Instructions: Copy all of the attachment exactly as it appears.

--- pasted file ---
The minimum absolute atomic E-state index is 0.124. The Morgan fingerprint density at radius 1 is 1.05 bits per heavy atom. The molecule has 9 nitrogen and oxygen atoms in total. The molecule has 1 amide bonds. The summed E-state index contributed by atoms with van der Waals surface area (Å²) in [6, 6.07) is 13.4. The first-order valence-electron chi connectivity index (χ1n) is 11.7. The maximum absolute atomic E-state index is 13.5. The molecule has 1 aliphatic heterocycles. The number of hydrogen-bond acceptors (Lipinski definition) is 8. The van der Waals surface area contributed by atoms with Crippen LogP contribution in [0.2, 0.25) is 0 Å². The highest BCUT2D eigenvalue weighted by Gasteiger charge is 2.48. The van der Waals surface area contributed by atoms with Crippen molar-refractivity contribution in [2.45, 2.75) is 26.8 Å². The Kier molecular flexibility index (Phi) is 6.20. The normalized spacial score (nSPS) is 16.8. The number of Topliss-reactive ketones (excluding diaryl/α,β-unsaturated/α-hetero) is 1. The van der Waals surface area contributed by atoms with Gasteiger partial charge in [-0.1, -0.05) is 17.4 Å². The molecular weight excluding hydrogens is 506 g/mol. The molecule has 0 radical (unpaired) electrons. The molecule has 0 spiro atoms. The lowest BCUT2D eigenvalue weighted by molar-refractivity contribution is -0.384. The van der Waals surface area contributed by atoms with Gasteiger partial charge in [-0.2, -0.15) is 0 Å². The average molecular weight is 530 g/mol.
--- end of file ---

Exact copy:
The minimum absolute atomic E-state index is 0.124. The Morgan fingerprint density at radius 1 is 1.05 bits per heavy atom. The molecule has 9 nitrogen and oxygen atoms in total. The molecule has 1 amide bonds. The summed E-state index contributed by atoms with van der Waals surface area (Å²) in [6, 6.07) is 13.4. The first-order valence-electron chi connectivity index (χ1n) is 11.7. The maximum absolute atomic E-state index is 13.5. The molecule has 1 aliphatic heterocycles. The number of hydrogen-bond acceptors (Lipinski definition) is 8. The van der Waals surface area contributed by atoms with Crippen LogP contribution in [0.2, 0.25) is 0 Å². The highest BCUT2D eigenvalue weighted by Gasteiger charge is 2.48. The van der Waals surface area contributed by atoms with Crippen molar-refractivity contribution in [2.45, 2.75) is 26.8 Å². The Kier molecular flexibility index (Phi) is 6.20. The normalized spacial score (nSPS) is 16.8. The number of Topliss-reactive ketones (excluding diaryl/α,β-unsaturated/α-hetero) is 1. The van der Waals surface area contributed by atoms with Gasteiger partial charge in [-0.1, -0.05) is 17.4 Å². The molecular weight excluding hydrogens is 506 g/mol. The molecule has 0 radical (unpaired) electrons. The molecule has 0 spiro atoms. The lowest BCUT2D eigenvalue weighted by molar-refractivity contribution is -0.384. The van der Waals surface area contributed by atoms with Gasteiger partial charge in [-0.2, -0.15) is 0 Å². The average molecular weight is 530 g/mol.